Yonex Duora 10 Badminton Racket Review

Yonex Duora 10 Badminton Racket Review

Background

Yonex launched the Duora 10 in 2015 departing from their historical tradition of introducing a new range with the number 7. Yonex has already experienced success with this racket winning a number of Super Series competitions, as this is the racket used by the great singles player from Malaysia, Lee Chong Wei.

In some respects this is a ground-breaking racket with a newly designed frame. What’s so special if you take away marketing hype? The frame is a new shape providing standard “box” construction on one side of the head and much sharper “cutting” edge on the reverse. The idea is to provide a faster, more powerful swing and typically this faster side is used for backhand shots.

On to my review

The Yonex Duora 10 arrived in a full length Yonex cover – the usual quality. The Duora logo looks great in black – very understated. The racket was pre-strung with Yonex BG65Ti string so the tension is low for good players. Yet again the logo lasted all of five minutes on the string – very poor and this is now becoming a joke. Come on Yonex. I appreciate most players will ask for a custom restring, but please do not offer such a ridiculous cheap ink job on such an expensive racket.

This is a great-looking racket in black with green decals on one side and orange on the other to reflect the different sides of the frame. This is an even balance/slight head heavy frame, stiff shaft. Weighting is 3U (85-89g) with grip size G4. I prefer grip size G5 these days however, as I have used this grip size so much in the past, it felt like an old friend picking up this racket.

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It’s hitting time

I always get a buzz when testing Yonex products. I want the racket to play so well and I hope this racket isn’t as disappointing as some of the previous samples I’ve tested…

Overhead performance

As you can imagine, a racket that has two different sides needs to be tested. Of course, I’ve got to see if the faster “backhand” works on the forehand too. Having played with so many aerodynamic frames recently, initially I felt Duora 10 was a bit slow through the air. Is it just me or is it that I’ve not used a 3U frame for some time? Mmm, pondering this one.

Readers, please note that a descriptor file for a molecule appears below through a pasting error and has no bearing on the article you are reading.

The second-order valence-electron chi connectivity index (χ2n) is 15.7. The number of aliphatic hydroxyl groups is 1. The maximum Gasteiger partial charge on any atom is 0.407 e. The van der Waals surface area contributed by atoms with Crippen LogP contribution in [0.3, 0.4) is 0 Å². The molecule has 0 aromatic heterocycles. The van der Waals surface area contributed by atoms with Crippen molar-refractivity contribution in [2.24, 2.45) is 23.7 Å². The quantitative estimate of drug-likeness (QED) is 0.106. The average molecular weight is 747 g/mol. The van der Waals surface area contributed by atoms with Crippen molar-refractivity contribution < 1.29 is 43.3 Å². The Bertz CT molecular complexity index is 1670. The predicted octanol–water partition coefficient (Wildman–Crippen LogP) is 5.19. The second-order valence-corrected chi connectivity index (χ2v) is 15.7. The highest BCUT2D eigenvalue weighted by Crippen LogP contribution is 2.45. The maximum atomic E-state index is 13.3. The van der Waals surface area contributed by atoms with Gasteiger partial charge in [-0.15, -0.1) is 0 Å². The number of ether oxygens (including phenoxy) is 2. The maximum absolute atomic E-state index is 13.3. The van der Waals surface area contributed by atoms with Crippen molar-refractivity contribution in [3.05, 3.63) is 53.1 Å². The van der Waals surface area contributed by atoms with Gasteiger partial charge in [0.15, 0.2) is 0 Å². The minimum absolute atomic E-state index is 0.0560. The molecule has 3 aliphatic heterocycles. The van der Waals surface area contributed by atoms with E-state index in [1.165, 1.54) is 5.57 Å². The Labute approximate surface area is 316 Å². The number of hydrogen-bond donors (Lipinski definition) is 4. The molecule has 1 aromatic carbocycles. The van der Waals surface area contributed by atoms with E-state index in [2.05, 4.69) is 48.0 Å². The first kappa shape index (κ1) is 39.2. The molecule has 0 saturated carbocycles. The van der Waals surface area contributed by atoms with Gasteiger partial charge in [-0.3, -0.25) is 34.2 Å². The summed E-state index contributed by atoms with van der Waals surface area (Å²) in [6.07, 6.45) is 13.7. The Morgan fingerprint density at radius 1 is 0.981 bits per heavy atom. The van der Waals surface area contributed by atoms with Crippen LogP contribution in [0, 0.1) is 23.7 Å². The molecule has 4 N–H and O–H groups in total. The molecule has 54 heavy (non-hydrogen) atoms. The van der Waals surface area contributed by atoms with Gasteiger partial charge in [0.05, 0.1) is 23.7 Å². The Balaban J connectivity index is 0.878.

There is certainly a difference in feel between the two sides of the frame. Saying that, these are not massive differences in speed, so please don’t expect greased lightning speed here. You can achieve the same and more with a good aerodynamic frame.

Duora 10 Badminton RacketWith the manufacturers tension I still hit well with good connection. Yes, the string tension wasn’t to my preferences but there again it’s strung in BG65Ti, a string I know very well. Overall, once I was used to the feel of the racket (which didn’t take long) I enjoyed my time with Duora 10. My clears were very strong and I had to ease of the hitting at times to keep the shuttle in. I expect this racket will play even better with a higher tension string and then it will deliver really sharp, crisp clears. A good start!

Drop shots were really nice but I couldn’t decide which side of the face I liked best. There’s the usual solid feel you’d expect from a Yonex racket and then a quick spin in my hands and there’s a slightly different feel with the head cutting through the air that little bit faster. You’ve really got to know the feel of the grip to determine which side is which. This will bring a few more possibilities to some players but only when they control the grip/head of the racket.

I really liked the feel of a 3U racket again. There seems to be a shift towards lighter frames which I can understand on head heavy rackets. But, care has to be taken that we don’t take too much weight out of the frame and make the feel too “thin.” Duora 10 delivers nice solid drop shots with accuracy.